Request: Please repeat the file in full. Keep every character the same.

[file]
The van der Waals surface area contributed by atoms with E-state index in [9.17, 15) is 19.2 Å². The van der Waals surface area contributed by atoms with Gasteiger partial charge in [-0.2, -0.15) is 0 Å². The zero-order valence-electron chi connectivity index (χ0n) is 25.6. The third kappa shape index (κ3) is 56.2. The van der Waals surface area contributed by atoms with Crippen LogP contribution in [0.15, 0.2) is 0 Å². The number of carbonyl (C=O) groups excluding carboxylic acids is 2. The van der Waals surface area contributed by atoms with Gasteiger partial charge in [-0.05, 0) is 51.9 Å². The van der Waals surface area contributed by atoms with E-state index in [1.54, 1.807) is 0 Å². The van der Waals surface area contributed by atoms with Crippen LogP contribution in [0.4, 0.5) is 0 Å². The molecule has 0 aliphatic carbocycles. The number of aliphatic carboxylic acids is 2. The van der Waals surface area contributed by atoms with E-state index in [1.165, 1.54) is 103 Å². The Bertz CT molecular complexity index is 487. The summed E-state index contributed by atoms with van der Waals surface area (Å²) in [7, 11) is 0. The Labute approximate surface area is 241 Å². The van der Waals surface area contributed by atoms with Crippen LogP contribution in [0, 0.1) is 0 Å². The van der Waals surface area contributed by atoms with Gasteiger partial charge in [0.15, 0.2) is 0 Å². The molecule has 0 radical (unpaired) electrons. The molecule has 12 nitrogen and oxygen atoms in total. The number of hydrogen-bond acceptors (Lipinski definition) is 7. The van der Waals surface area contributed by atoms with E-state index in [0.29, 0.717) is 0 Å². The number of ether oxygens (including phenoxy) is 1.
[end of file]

The van der Waals surface area contributed by atoms with E-state index in [9.17, 15) is 19.2 Å². The van der Waals surface area contributed by atoms with Gasteiger partial charge in [-0.2, -0.15) is 0 Å². The zero-order valence-electron chi connectivity index (χ0n) is 25.6. The third kappa shape index (κ3) is 56.2. The van der Waals surface area contributed by atoms with Crippen LogP contribution in [0.15, 0.2) is 0 Å². The number of carbonyl (C=O) groups excluding carboxylic acids is 2. The van der Waals surface area contributed by atoms with Gasteiger partial charge in [-0.05, 0) is 51.9 Å². The van der Waals surface area contributed by atoms with E-state index in [1.54, 1.807) is 0 Å². The van der Waals surface area contributed by atoms with Crippen LogP contribution in [0.4, 0.5) is 0 Å². The molecule has 0 aliphatic carbocycles. The number of aliphatic carboxylic acids is 2. The van der Waals surface area contributed by atoms with E-state index in [1.165, 1.54) is 103 Å². The Bertz CT molecular complexity index is 487. The summed E-state index contributed by atoms with van der Waals surface area (Å²) in [7, 11) is 0. The Labute approximate surface area is 241 Å². The van der Waals surface area contributed by atoms with Crippen LogP contribution in [0, 0.1) is 0 Å². The van der Waals surface area contributed by atoms with Gasteiger partial charge in [0.15, 0.2) is 0 Å². The molecule has 0 radical (unpaired) electrons. The molecule has 12 nitrogen and oxygen atoms in total. The number of hydrogen-bond acceptors (Lipinski definition) is 7. The van der Waals surface area contributed by atoms with E-state index in [0.29, 0.717) is 0 Å². The number of ether oxygens (including phenoxy) is 1.